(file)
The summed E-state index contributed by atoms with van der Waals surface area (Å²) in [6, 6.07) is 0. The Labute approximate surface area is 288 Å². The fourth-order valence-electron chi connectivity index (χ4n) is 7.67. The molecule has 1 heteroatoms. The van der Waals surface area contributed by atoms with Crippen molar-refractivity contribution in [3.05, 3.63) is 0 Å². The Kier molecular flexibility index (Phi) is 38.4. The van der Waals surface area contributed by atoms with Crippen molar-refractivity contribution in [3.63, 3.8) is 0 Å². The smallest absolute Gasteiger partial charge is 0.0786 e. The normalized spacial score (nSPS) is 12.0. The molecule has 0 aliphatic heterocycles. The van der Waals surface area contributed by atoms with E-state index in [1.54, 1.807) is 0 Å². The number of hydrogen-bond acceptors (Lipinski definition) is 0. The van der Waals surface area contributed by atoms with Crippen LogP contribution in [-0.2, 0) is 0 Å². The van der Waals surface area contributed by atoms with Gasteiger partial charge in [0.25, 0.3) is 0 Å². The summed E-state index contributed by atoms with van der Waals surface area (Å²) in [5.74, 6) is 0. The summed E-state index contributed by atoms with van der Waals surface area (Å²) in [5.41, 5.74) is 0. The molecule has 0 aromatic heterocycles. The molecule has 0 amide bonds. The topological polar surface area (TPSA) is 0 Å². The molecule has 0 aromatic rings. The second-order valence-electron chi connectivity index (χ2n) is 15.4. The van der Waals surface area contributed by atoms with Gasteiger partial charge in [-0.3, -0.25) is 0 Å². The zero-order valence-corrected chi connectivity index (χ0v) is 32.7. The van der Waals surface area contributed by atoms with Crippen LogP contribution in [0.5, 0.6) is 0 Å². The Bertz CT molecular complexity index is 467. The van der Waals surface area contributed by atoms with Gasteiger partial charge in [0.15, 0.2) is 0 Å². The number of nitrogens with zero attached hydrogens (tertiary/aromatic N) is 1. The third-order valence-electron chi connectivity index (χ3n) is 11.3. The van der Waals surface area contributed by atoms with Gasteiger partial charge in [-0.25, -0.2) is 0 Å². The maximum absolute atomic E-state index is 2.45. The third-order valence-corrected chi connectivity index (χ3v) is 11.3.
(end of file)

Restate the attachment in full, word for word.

The summed E-state index contributed by atoms with van der Waals surface area (Å²) in [6, 6.07) is 0. The Labute approximate surface area is 288 Å². The fourth-order valence-electron chi connectivity index (χ4n) is 7.67. The molecule has 1 heteroatoms. The van der Waals surface area contributed by atoms with Crippen molar-refractivity contribution in [3.05, 3.63) is 0 Å². The Kier molecular flexibility index (Phi) is 38.4. The van der Waals surface area contributed by atoms with Crippen molar-refractivity contribution in [3.63, 3.8) is 0 Å². The smallest absolute Gasteiger partial charge is 0.0786 e. The normalized spacial score (nSPS) is 12.0. The molecule has 0 aliphatic heterocycles. The van der Waals surface area contributed by atoms with E-state index in [1.54, 1.807) is 0 Å². The number of hydrogen-bond acceptors (Lipinski definition) is 0. The van der Waals surface area contributed by atoms with Crippen LogP contribution in [-0.2, 0) is 0 Å². The van der Waals surface area contributed by atoms with Gasteiger partial charge in [0.25, 0.3) is 0 Å². The summed E-state index contributed by atoms with van der Waals surface area (Å²) in [5.74, 6) is 0. The summed E-state index contributed by atoms with van der Waals surface area (Å²) in [5.41, 5.74) is 0. The molecule has 0 aromatic heterocycles. The molecule has 0 amide bonds. The topological polar surface area (TPSA) is 0 Å². The molecule has 0 aromatic rings. The second-order valence-electron chi connectivity index (χ2n) is 15.4. The van der Waals surface area contributed by atoms with Gasteiger partial charge in [-0.3, -0.25) is 0 Å². The zero-order valence-corrected chi connectivity index (χ0v) is 32.7. The van der Waals surface area contributed by atoms with Crippen LogP contribution in [0.5, 0.6) is 0 Å². The Bertz CT molecular complexity index is 467. The van der Waals surface area contributed by atoms with Gasteiger partial charge in [0.15, 0.2) is 0 Å². The number of nitrogens with zero attached hydrogens (tertiary/aromatic N) is 1. The third-order valence-electron chi connectivity index (χ3n) is 11.3. The van der Waals surface area contributed by atoms with Gasteiger partial charge in [-0.25, -0.2) is 0 Å². The maximum absolute atomic E-state index is 2.45. The third-order valence-corrected chi connectivity index (χ3v) is 11.3.